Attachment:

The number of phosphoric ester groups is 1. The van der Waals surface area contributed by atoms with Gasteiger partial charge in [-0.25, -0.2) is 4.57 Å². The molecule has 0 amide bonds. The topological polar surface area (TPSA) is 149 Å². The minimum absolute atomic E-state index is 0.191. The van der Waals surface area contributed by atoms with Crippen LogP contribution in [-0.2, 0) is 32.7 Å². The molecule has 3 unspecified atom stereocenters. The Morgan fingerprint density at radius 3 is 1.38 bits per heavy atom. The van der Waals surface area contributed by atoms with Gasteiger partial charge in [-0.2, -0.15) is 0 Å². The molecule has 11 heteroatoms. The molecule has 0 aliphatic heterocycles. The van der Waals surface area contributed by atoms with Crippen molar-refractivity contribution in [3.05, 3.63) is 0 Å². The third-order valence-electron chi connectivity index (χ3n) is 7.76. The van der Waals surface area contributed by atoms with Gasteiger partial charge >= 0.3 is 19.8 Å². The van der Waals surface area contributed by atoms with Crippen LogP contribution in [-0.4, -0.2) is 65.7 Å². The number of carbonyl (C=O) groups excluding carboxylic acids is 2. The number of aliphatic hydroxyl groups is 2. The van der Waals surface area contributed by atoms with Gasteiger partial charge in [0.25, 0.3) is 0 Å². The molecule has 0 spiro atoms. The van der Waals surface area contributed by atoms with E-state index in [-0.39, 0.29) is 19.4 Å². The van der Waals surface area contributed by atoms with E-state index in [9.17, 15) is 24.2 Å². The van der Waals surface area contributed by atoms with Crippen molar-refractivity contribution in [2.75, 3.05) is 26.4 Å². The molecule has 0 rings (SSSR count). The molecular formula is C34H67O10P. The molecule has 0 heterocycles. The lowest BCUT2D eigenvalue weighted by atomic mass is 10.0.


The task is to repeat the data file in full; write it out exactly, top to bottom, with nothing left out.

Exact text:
The number of phosphoric ester groups is 1. The van der Waals surface area contributed by atoms with Gasteiger partial charge in [-0.25, -0.2) is 4.57 Å². The molecule has 0 amide bonds. The topological polar surface area (TPSA) is 149 Å². The minimum absolute atomic E-state index is 0.191. The van der Waals surface area contributed by atoms with Crippen LogP contribution in [-0.2, 0) is 32.7 Å². The molecule has 3 unspecified atom stereocenters. The Morgan fingerprint density at radius 3 is 1.38 bits per heavy atom. The van der Waals surface area contributed by atoms with Gasteiger partial charge in [-0.2, -0.15) is 0 Å². The molecule has 11 heteroatoms. The molecule has 0 aliphatic heterocycles. The van der Waals surface area contributed by atoms with Crippen molar-refractivity contribution in [3.05, 3.63) is 0 Å². The third-order valence-electron chi connectivity index (χ3n) is 7.76. The van der Waals surface area contributed by atoms with Gasteiger partial charge >= 0.3 is 19.8 Å². The van der Waals surface area contributed by atoms with Crippen LogP contribution in [-0.4, -0.2) is 65.7 Å². The number of carbonyl (C=O) groups excluding carboxylic acids is 2. The number of aliphatic hydroxyl groups is 2. The van der Waals surface area contributed by atoms with Gasteiger partial charge in [0.25, 0.3) is 0 Å². The molecule has 0 spiro atoms. The van der Waals surface area contributed by atoms with E-state index in [-0.39, 0.29) is 19.4 Å². The van der Waals surface area contributed by atoms with E-state index in [9.17, 15) is 24.2 Å². The van der Waals surface area contributed by atoms with Crippen molar-refractivity contribution in [2.75, 3.05) is 26.4 Å². The molecule has 0 rings (SSSR count). The molecular formula is C34H67O10P. The molecule has 0 heterocycles. The lowest BCUT2D eigenvalue weighted by atomic mass is 10.0.